- Why Bob Dylan Matters by Richard F. Thomas
“If I had to do it all over again, I’d be a schoolteacher—probably teach Roman history or theology”(Bob Dylan [Thomas 129, 328])
In this labor of love, Harvard’s Richard Thomas provides a treasure trove of information on the echoes of classical poetry in Bob Dylan’s music. His book, an outgrowth of his course (“affectionately dubbed ‘Dylan 101’” [his publisher’s words]), sets the echoes (with all the Greek and Latin citations translated into English) against a background of key moments in Dylan’s life.
Early in his book, Thomas refers to Dylan’s days at Hibbing High in Minnesota, where he studied Latin and became a member of the Latin Club. Dylan once played the part of a Roman soldier in South Dakota’s Black Hills Passion Play when it visited Hibbing, where he also saw some of Hollywood’s films of the 1950s set in ancient Rome, including Quo Vadis and The Robe. Among his early hits, like “Blowin’ in the Wind,” “Masters of War,” and “The Times They Are A-Changin’,” one also finds “Goin’ Back to Rome,” a song showing how his youthful exposure to classical culture influenced his music.
Seeing Dylan as a performer in the tradition of the Greek and Roman poets, Thomas describes how (on the Greek side) Dylan occasionally echoes Homer. In “Early Roman Kings” (from the album Tempest), echoing Odysseus’ taunt to the Cyclops in Od. 9.523–24, Dylan sings: “I can strip you of life/ Strip you of breath/ Ship you down/ To the house of death”—lines from a song about ancient Rome’s kings and/or the 1960s–1970s New York gang “Roman Kings.” Across “Tin Angel,” “Narrow Way,” and “Pay in Blood” (also from Tempest), Dylan scatters five verses from Odysseus’ speech to his Phaeacian detractor during the discus-throwing contest (Od. 8.166–185)—a speech appealing to Dylan, an older man silencing his younger critics with his superior expertise.1 [End Page 587]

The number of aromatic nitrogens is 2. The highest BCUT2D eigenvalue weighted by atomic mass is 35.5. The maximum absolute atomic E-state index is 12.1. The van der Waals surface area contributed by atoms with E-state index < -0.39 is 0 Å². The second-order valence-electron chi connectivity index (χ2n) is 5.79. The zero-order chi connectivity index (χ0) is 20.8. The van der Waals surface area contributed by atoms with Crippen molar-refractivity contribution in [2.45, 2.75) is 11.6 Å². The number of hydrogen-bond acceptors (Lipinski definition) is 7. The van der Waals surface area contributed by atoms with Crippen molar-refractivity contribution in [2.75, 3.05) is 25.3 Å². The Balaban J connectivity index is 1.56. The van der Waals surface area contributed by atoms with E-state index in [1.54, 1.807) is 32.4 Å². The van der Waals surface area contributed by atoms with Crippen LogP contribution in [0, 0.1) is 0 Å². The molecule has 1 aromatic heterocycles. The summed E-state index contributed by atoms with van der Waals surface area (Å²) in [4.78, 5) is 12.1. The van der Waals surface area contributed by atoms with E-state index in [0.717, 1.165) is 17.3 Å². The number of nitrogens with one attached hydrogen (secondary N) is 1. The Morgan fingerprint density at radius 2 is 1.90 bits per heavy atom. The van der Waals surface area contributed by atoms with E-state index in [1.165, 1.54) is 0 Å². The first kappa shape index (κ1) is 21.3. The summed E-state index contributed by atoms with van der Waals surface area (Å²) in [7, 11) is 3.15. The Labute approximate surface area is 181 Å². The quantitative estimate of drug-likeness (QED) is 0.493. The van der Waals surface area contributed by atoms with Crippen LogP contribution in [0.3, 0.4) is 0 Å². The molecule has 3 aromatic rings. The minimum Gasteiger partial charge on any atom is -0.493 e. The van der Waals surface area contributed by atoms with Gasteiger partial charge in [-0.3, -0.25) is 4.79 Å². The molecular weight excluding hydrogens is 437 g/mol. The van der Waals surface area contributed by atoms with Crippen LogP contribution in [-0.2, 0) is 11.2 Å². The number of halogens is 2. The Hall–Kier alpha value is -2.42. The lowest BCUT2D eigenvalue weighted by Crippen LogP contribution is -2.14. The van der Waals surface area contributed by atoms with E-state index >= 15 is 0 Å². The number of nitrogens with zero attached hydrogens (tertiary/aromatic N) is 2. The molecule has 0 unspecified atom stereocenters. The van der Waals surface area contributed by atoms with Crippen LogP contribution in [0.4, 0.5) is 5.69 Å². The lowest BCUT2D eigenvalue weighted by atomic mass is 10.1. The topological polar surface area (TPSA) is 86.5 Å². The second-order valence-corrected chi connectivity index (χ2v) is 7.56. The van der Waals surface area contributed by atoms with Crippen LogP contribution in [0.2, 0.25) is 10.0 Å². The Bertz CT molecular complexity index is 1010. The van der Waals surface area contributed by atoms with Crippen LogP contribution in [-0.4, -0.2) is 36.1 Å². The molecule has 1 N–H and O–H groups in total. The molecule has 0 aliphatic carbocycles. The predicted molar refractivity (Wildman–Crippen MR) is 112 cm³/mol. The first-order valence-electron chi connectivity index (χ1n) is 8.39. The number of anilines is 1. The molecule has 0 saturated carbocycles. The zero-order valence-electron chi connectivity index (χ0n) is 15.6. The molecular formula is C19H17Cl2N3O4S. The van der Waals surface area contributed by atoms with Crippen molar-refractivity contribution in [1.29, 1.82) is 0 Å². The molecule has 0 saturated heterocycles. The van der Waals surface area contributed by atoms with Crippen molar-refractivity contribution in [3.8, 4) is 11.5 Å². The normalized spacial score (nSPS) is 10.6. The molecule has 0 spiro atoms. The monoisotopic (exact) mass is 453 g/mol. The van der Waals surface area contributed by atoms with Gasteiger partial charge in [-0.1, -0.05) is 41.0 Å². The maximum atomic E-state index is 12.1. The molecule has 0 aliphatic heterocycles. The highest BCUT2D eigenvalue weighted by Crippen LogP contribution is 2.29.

Thomas also demonstrates how (on the Latin side) Dylan incorporates in his songs reminiscences of Catullus, Vergil, and Ovid, his kindred spirits. For Thomas, no poet other than Catullus, except perhaps Dylan, conveys so intensely the deep pain caused by the loss of love: compare miser Catulle, desinas ineptire (Cat. 8) with Dylan’s “’Til I Fell in Love with You;” and Furi et Aureli, comites Catulli (Cat. 11) with Dylan’s “If You See Her, Say Hello.” Echoing Vergil’s verses a number of times, Dylan makes striking use of Aen. 6.853 parcere subiectis et debellare superbos in the tenth stanza of “Lonesome Day Blues”: “I’m gonna spare the defeated . . . I’m gonna tame the proud,” linking the civil wars of Vergil’s day with the Vietnam War of his own youth. Dylan echoes Ovid’s exile poetry: for example, Trist. 2.51–52 qui nec contraria dicor / arma nec hostiles esse secutus opes in “Workingman’s Blues #2”: “No one can ever claim/ That I took up arms against you”—one of many Ovidian echoes in the album Modern Times, revealing Dylan’s own inner, self-protective exile.2
While placing Dylan in the tradition of poets like Homer and Vergil, Thomas dismisses the charge of plagiarism sometimes leveled against Dylan. Calling him “the supreme artist of the English language of my time” (322), Thomas points quite appropriately to how Dylan reuses available texts to transform the thought and diction of his classical predecessors into the idiom, rhymes, and music that constitute an essential aspect of his creative genius. His creative genius goes hand in hand with his sustained interest in a wide range of great modern authors, over fifty of whom are mentioned in Thomas’ volume or in Dylan’s 2004 memoir Chronicles, Volume 1—authors including Shakespeare, Dickens, Melville, Whitman, Eliot, Faulkner, and Hemingway.
When Dylan received the 2016 Nobel Prize in Literature, Swedish Academy Secretary Sara Danius compared his verses to those of...